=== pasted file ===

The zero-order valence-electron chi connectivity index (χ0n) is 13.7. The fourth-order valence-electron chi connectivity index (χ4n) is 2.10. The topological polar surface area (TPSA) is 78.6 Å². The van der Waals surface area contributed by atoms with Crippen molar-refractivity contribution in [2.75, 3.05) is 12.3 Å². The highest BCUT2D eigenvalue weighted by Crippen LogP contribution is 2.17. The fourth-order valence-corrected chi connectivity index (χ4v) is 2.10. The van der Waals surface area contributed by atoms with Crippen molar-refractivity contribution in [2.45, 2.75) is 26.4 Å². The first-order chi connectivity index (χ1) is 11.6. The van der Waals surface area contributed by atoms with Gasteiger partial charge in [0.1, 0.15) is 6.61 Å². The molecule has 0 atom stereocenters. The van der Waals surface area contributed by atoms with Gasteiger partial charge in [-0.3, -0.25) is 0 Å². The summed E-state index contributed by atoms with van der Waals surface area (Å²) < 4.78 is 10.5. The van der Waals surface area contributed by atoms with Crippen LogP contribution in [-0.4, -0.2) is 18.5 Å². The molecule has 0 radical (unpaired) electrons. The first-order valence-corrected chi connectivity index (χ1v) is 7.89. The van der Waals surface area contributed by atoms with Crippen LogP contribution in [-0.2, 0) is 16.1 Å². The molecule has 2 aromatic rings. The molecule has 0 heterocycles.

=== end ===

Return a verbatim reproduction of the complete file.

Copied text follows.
The zero-order valence-electron chi connectivity index (χ0n) is 13.7. The fourth-order valence-electron chi connectivity index (χ4n) is 2.10. The topological polar surface area (TPSA) is 78.6 Å². The van der Waals surface area contributed by atoms with Crippen molar-refractivity contribution in [2.75, 3.05) is 12.3 Å². The highest BCUT2D eigenvalue weighted by Crippen LogP contribution is 2.17. The fourth-order valence-corrected chi connectivity index (χ4v) is 2.10. The van der Waals surface area contributed by atoms with Crippen molar-refractivity contribution in [2.45, 2.75) is 26.4 Å². The first-order chi connectivity index (χ1) is 11.6. The van der Waals surface area contributed by atoms with Gasteiger partial charge in [0.1, 0.15) is 6.61 Å². The molecule has 0 atom stereocenters. The van der Waals surface area contributed by atoms with Gasteiger partial charge in [-0.3, -0.25) is 0 Å². The summed E-state index contributed by atoms with van der Waals surface area (Å²) < 4.78 is 10.5. The van der Waals surface area contributed by atoms with Crippen LogP contribution in [-0.4, -0.2) is 18.5 Å². The molecule has 0 radical (unpaired) electrons. The first-order valence-corrected chi connectivity index (χ1v) is 7.89. The van der Waals surface area contributed by atoms with Crippen LogP contribution in [-0.2, 0) is 16.1 Å². The molecule has 2 aromatic rings. The molecule has 0 heterocycles.